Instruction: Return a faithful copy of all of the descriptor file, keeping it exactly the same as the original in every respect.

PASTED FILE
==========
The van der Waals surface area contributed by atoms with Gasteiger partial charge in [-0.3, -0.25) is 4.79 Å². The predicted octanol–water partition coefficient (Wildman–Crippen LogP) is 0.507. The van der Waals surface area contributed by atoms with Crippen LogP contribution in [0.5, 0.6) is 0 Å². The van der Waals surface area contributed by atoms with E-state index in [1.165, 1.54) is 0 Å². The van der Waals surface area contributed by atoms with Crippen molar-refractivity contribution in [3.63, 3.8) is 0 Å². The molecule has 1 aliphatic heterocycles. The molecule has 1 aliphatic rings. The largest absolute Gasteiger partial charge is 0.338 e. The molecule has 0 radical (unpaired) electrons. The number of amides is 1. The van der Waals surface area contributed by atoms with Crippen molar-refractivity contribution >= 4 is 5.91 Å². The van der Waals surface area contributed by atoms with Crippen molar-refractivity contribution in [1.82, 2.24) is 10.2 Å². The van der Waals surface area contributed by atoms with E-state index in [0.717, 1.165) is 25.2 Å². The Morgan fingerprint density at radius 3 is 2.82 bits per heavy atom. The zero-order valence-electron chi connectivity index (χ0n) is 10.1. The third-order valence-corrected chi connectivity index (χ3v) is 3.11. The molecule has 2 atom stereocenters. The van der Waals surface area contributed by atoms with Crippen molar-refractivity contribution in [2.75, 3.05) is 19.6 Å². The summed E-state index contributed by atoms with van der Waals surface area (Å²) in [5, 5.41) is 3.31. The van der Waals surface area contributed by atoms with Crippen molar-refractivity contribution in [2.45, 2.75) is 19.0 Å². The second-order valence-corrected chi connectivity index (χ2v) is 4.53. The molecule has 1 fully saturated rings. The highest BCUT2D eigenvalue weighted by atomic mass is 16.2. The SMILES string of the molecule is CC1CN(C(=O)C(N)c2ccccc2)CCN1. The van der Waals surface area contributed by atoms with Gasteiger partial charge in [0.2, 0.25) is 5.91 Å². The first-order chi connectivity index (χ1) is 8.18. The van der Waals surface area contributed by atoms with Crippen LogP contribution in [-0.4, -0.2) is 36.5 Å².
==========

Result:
The van der Waals surface area contributed by atoms with Gasteiger partial charge in [-0.3, -0.25) is 4.79 Å². The predicted octanol–water partition coefficient (Wildman–Crippen LogP) is 0.507. The van der Waals surface area contributed by atoms with Crippen LogP contribution in [0.5, 0.6) is 0 Å². The van der Waals surface area contributed by atoms with E-state index in [1.165, 1.54) is 0 Å². The van der Waals surface area contributed by atoms with Crippen molar-refractivity contribution in [3.63, 3.8) is 0 Å². The molecule has 1 aliphatic heterocycles. The molecule has 1 aliphatic rings. The largest absolute Gasteiger partial charge is 0.338 e. The molecule has 0 radical (unpaired) electrons. The number of amides is 1. The van der Waals surface area contributed by atoms with Crippen molar-refractivity contribution >= 4 is 5.91 Å². The van der Waals surface area contributed by atoms with Crippen molar-refractivity contribution in [1.82, 2.24) is 10.2 Å². The van der Waals surface area contributed by atoms with E-state index in [0.717, 1.165) is 25.2 Å². The Morgan fingerprint density at radius 3 is 2.82 bits per heavy atom. The zero-order valence-electron chi connectivity index (χ0n) is 10.1. The third-order valence-corrected chi connectivity index (χ3v) is 3.11. The molecule has 2 atom stereocenters. The van der Waals surface area contributed by atoms with Crippen molar-refractivity contribution in [2.75, 3.05) is 19.6 Å². The summed E-state index contributed by atoms with van der Waals surface area (Å²) in [5, 5.41) is 3.31. The van der Waals surface area contributed by atoms with Crippen molar-refractivity contribution in [2.45, 2.75) is 19.0 Å². The second-order valence-corrected chi connectivity index (χ2v) is 4.53. The molecule has 1 fully saturated rings. The highest BCUT2D eigenvalue weighted by atomic mass is 16.2. The SMILES string of the molecule is CC1CN(C(=O)C(N)c2ccccc2)CCN1. The van der Waals surface area contributed by atoms with Gasteiger partial charge in [0.2, 0.25) is 5.91 Å². The first-order chi connectivity index (χ1) is 8.18. The van der Waals surface area contributed by atoms with Crippen LogP contribution in [-0.4, -0.2) is 36.5 Å².